“Sheriff, do you mind if I join you for a moment. My name is Dupree. I’m Annie’s dad. She met you while you were fishing near the meadow today.”

Fatty asked the man to sit down and signalled for the barkeep to bring him a pint with bitters. “Now what can I do for you?”

The man nodded and said, “It’s just that I want no trouble about my girl’s tentacle.”

“Sir, I don’t know what you are talking about. Will you be more specific?”

The barkeep set down the pint, and Dupree took a sip. His courage restored, he said, “Today my daughter sat by the edge of the rill where you were fishing. She saw how you were fishing with a fly on one level and your, ah, appendage on another. Annie is serious, but she likes to play sometimes too. She didn’t mean any harm.”

“You mention harm, but I can attest your daughter did no harm whatsoever in thought or deed. Why are you telling me this?”

“People can be funny about aliens. I’m comfortable about you as my wife, you see, is part alien. That’s strictly off the record.” He took another drink from his pint.

“If you’re trying to bribe me or extort money on account of my status, you can forget it.”

“I’m not trying to do anything like you’re implying. I know how things work. I only wanted to be sure no one else found out about my daughter’s condition.”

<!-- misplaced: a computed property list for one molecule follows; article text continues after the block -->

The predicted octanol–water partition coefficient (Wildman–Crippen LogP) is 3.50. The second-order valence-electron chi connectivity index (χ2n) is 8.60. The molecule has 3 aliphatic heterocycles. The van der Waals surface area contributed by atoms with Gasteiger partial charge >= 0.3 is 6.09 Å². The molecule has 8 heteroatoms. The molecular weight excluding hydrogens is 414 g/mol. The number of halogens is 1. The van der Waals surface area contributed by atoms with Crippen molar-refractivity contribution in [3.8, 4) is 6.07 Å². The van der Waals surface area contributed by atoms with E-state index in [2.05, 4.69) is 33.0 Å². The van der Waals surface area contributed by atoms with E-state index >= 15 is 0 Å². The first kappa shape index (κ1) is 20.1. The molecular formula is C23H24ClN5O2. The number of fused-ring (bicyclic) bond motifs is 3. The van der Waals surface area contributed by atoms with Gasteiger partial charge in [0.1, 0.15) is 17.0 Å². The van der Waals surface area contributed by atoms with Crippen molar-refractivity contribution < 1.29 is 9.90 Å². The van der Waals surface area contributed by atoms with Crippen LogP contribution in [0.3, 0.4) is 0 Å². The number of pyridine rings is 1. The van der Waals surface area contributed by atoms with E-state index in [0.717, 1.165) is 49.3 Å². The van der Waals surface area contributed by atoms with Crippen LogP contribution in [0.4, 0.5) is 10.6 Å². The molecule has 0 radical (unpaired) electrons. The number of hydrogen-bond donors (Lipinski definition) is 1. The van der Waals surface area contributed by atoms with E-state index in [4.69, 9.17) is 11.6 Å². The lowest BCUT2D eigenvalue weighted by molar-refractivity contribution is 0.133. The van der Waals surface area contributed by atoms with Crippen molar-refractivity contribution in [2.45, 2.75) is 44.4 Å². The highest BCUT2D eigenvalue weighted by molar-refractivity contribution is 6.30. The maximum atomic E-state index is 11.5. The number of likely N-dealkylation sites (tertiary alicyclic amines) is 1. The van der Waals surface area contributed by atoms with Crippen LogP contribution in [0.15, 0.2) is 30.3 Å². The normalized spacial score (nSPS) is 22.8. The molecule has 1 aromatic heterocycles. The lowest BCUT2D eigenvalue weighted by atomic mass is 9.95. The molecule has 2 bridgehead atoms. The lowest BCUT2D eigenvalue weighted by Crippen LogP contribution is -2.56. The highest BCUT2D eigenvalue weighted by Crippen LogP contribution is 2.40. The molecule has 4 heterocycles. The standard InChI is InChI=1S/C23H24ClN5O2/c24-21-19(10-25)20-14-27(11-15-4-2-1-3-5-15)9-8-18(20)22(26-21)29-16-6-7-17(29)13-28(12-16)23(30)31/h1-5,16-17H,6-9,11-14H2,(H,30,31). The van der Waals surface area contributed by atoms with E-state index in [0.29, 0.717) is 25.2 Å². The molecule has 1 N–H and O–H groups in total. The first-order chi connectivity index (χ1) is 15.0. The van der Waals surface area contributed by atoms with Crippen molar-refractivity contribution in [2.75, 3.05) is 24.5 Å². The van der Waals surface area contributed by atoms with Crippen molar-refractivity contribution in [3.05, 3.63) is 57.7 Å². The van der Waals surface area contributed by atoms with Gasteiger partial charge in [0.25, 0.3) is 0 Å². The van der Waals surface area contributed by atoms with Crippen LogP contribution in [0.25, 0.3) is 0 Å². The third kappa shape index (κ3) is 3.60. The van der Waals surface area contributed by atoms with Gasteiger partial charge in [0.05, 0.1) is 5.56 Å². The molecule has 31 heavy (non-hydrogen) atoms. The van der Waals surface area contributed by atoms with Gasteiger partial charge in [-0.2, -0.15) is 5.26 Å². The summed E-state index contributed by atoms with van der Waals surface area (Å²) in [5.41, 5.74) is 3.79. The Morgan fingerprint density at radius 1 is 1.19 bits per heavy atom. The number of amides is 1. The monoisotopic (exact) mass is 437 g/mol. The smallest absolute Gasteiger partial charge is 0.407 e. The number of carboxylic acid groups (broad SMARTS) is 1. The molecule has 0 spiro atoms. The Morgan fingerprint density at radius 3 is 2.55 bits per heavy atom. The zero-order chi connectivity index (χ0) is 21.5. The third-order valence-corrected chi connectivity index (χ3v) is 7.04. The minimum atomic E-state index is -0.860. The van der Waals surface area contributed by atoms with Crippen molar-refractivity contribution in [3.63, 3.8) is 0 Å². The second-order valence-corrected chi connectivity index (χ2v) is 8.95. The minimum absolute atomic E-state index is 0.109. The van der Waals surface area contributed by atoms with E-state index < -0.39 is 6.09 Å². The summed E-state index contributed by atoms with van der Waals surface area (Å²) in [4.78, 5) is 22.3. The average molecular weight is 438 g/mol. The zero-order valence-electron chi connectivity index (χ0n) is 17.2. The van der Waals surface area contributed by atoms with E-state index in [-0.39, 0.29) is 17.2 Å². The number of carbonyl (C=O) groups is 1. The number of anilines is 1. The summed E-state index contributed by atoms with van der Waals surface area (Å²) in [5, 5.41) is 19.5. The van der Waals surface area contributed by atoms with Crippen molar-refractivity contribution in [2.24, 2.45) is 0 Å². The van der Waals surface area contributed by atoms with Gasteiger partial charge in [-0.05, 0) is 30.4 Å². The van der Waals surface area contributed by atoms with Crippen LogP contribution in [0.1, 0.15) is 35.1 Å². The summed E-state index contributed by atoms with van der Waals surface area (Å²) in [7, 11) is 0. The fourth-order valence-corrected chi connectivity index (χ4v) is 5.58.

“Annie’s secret is safe with me, Mr. Dupree. For that matter, so is your wife’s. I do hope you have not been harsh with either of them for a harmless day in the park.”

“I’m at wit’s end always having to protect my women from predators.”

“Mr. Dupree, I am no predator. And if anyone wants to take unfair advantage of your daughter or your wife, I hope you will come straight to me so I can help you. Come now, give me your hand. We’ll shake on our secret deal.” 

The two shook hands, and immediately Mr. Dupree sat back in his chair and relaxed. Now they talked about how precocious Annie was as a student. She was also a talented musician. By the time the afternoon was waning, Mr. Dupree rose to go home. He said, “Sheriff, I didn’t vote for you last election, but you surely have my vote next time. No matter what the others say, I appreciate what you’ve done for this city—and for Picklock Lane. Salt of the earth you are. God bless!” Fatty watched the man go to the exit and pull on his hat. With no look back, he stepped into the lane and disappeared.

The next morning The Real Dirt was delivered to Fatty’s pub. The front page was a mélange of file photos around the centrepiece, which was captioned, “Fatty, Your Sheriff, Fishing on Holiday.” The usual tabloid rubbish was thrown into the mix to raise the public interest to fever pitch. The old mantra about Fatty’s being an alien was raised, and his reputed connections to organized crime. No explicit mention was made of his esteemed friends, but the newshound had ways of insinuating his political affiliations. To make the setting of the meadow come into focus, the writer mentioned having been corrected about the proper use of a robotic tentacle for tickling trout: “Who but an alien would know the suckers of the tentacle are used to catch the tickled trout?”

When he served Fatty his afternoon pint with bitters, the tapster laid the rag in front of his guest with the comment, “Doesn’t it figure the newshound is incorrigible?”

Fatty, who had read the gutter tripe from cover to cover for hidden meanings, said, “A man must make a living, but this one has no useful trade. One day he’ll go too far. But today, let’s be glad he stopped short of slander. I’ve already seen my barrister once, and twice in a day is unlucky.”